Georgia Wrongful Death Law
Georgia Accidental Death Attorneys Answer Your Questions
We represent the families of wrongful death victims throughout the state of Georgia. No matter where you live in Georgia, we can arrange to meet you at your home to discuss the Georgia Laws on Wrongful Death and Accidental Death Laws. We can represent you in any court or county throughout Georgia. If the wrongful death occurred while the deceased was at work or on-the-job, your right to bring a lawsuit will depend on the circumstances under which the wrongful death occurred. The wrongful death claim may fall under Georgia worker’s compensation laws.
Georgia Wrongful Death Cases
In Georgia, the legislature has enacted laws that determine who can bring a wrongful death claim. Title 51 of the Official Code of Georgia (OCGA) governs all Georgia tort claims, including wrongful death cases which are specifically governed by Chapter 4 of Title 51. The law typically refers to the deceased person as the “decedent.” According to Georgia’s wrongful death laws, the surviving spouse of the decedent may bring a lawsuit and seek damages on behalf of the spouse and any surviving children.
If there is no surviving spouse, the children of the decedent may bring a lawsuit. If no spouse or children survive the decedent, the parents or parent of the decedent may bring an action, as provided in GA Code § 19-7-1. There are certain exceptions in rare circumstances that may disqualify a person from being able to bring an action. For example, if a person contributed to the wrongful death or was partially at fault for causing the death, he or she would not be able to recover.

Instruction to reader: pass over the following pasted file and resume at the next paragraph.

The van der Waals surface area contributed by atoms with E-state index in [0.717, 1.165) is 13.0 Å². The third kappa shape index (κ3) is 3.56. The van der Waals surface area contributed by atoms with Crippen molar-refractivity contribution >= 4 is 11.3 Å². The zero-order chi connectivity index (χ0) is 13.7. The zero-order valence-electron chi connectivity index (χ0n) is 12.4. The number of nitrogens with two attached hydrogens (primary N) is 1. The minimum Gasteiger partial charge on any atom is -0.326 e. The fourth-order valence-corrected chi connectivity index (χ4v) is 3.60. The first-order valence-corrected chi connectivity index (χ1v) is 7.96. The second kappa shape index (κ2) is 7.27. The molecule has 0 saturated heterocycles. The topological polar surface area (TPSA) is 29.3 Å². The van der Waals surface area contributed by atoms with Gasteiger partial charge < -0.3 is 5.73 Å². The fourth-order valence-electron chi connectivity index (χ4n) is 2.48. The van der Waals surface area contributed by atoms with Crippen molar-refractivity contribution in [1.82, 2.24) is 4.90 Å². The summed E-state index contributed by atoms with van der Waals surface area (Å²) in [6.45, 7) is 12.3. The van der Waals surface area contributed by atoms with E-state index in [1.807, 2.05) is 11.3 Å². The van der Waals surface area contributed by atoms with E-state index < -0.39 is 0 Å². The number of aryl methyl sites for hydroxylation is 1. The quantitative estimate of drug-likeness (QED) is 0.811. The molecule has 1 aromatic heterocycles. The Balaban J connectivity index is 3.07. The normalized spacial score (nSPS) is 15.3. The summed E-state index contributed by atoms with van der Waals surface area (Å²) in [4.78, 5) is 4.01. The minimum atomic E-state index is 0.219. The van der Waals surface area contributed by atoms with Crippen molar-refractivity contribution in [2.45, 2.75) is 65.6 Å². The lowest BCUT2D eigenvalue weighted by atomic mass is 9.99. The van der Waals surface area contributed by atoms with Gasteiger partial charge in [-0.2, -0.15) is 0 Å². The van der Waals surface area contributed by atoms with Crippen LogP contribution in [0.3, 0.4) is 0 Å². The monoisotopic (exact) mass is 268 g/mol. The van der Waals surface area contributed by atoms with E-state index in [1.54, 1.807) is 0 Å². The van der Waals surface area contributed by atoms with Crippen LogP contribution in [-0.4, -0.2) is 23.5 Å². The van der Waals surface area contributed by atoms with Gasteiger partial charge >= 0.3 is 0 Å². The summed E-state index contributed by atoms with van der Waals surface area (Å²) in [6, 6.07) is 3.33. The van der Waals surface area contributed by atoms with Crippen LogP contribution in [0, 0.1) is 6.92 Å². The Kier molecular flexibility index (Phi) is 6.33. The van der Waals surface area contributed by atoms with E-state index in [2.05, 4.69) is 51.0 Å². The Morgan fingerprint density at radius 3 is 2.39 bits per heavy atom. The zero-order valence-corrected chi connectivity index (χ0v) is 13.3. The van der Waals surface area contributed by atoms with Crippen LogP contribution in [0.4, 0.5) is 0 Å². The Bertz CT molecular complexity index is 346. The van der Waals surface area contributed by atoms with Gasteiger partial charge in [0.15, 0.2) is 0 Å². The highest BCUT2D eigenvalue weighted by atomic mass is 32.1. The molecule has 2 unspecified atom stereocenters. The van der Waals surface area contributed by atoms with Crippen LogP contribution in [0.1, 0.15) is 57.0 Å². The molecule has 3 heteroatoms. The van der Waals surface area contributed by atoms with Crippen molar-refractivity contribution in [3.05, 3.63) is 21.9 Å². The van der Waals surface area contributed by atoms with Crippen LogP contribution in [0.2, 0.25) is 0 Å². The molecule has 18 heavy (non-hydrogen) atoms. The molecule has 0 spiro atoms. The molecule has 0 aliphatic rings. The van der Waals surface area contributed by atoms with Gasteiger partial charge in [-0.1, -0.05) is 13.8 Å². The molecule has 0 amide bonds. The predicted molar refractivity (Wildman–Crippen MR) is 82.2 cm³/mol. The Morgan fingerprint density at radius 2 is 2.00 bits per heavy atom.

If there is no surviving spouse, child, or parent, Georgia wrongful death laws permit the executor or administer of the decedent’s estate to bring an action for wrongful death on behalf of the decedent’s estate. The estate can also bring a separate action against the negligent party or parties to recover for expenses such as medical bills and funeral costs. The estate also can seek a claim for the decedent’s pain and suffering between the time of the initial injury and the time of death. This action is referred to as a survival action. Each of these claims is typically pursued simultaneously and are usually combined into one case.
Appointing a Personal Representative After a Wrongful Death
The decedent may have left behind a will that appoints a personal representative to administer the estate. If there is no will, a Georgia court will appoint someone, usually a relative, to act as the personal representative of the estate. If you are appointed as the administrator or personal representative of an estate, it is important that you abide by all Georgia probate laws when handling a wrongful death suit on behalf of the estate.
Georgia wrongful death laws also control the way in which the award or settlement funds are disbursed at the conclusion of a wrongful death case. Any amount recovered in a wrongful death action must be split equally among the surviving spouse and the surviving children. If the children are minors, their guardian is charged with the duty of holding the funds for the benefit of the minors and is accountable for the funds. An experienced Georgia wrongful death attorney can help you through each step of this complicated process.
Wrongful Death Resources in Georgia
Contact Millar and Mixon, LLC About a Wrongful Death
If you believed a loved one was killed due to someone else’s negligence, contact Millar and Mixon, LLC today. With years of experience working with wrongful death cases, we can help you get on the road to recovery.